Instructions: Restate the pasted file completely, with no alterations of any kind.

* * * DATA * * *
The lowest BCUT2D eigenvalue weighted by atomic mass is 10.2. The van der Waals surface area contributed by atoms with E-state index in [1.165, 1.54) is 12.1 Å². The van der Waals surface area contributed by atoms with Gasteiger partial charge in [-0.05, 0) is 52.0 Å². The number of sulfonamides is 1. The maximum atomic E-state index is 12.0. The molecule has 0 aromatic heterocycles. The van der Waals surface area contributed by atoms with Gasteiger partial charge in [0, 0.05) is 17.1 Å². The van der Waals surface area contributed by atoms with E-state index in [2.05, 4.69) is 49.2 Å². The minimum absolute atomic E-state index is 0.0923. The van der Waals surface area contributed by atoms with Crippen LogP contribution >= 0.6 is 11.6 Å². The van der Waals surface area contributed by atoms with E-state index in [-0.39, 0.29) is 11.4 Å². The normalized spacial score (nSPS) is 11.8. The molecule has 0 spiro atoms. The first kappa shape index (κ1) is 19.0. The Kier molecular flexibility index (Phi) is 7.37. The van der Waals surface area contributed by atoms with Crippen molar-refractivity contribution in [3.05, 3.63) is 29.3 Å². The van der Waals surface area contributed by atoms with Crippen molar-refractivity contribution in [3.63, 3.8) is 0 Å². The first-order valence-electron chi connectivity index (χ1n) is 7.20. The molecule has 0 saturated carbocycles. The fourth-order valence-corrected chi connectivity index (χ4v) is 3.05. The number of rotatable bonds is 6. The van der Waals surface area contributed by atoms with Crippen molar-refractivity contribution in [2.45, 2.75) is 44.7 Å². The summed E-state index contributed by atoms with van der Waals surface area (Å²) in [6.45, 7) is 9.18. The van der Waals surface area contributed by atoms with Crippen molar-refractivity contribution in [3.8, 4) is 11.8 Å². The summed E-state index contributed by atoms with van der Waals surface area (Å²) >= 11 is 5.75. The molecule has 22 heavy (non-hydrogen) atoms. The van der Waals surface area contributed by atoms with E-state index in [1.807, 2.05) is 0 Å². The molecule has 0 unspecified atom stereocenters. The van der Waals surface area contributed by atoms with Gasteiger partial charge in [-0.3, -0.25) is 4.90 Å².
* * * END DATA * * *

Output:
The lowest BCUT2D eigenvalue weighted by atomic mass is 10.2. The van der Waals surface area contributed by atoms with E-state index in [1.165, 1.54) is 12.1 Å². The van der Waals surface area contributed by atoms with Gasteiger partial charge in [-0.05, 0) is 52.0 Å². The number of sulfonamides is 1. The maximum atomic E-state index is 12.0. The molecule has 0 aromatic heterocycles. The van der Waals surface area contributed by atoms with Gasteiger partial charge in [0, 0.05) is 17.1 Å². The van der Waals surface area contributed by atoms with E-state index in [2.05, 4.69) is 49.2 Å². The minimum absolute atomic E-state index is 0.0923. The van der Waals surface area contributed by atoms with Crippen LogP contribution >= 0.6 is 11.6 Å². The van der Waals surface area contributed by atoms with E-state index in [-0.39, 0.29) is 11.4 Å². The normalized spacial score (nSPS) is 11.8. The molecule has 0 spiro atoms. The first kappa shape index (κ1) is 19.0. The Kier molecular flexibility index (Phi) is 7.37. The van der Waals surface area contributed by atoms with Crippen molar-refractivity contribution in [3.05, 3.63) is 29.3 Å². The van der Waals surface area contributed by atoms with Crippen molar-refractivity contribution in [3.63, 3.8) is 0 Å². The first-order valence-electron chi connectivity index (χ1n) is 7.20. The molecule has 0 saturated carbocycles. The fourth-order valence-corrected chi connectivity index (χ4v) is 3.05. The number of rotatable bonds is 6. The van der Waals surface area contributed by atoms with Crippen molar-refractivity contribution in [2.45, 2.75) is 44.7 Å². The summed E-state index contributed by atoms with van der Waals surface area (Å²) in [6.45, 7) is 9.18. The van der Waals surface area contributed by atoms with Crippen molar-refractivity contribution in [3.8, 4) is 11.8 Å². The summed E-state index contributed by atoms with van der Waals surface area (Å²) >= 11 is 5.75. The molecule has 22 heavy (non-hydrogen) atoms. The van der Waals surface area contributed by atoms with E-state index in [1.807, 2.05) is 0 Å². The molecule has 0 unspecified atom stereocenters. The van der Waals surface area contributed by atoms with Gasteiger partial charge in [-0.3, -0.25) is 4.90 Å².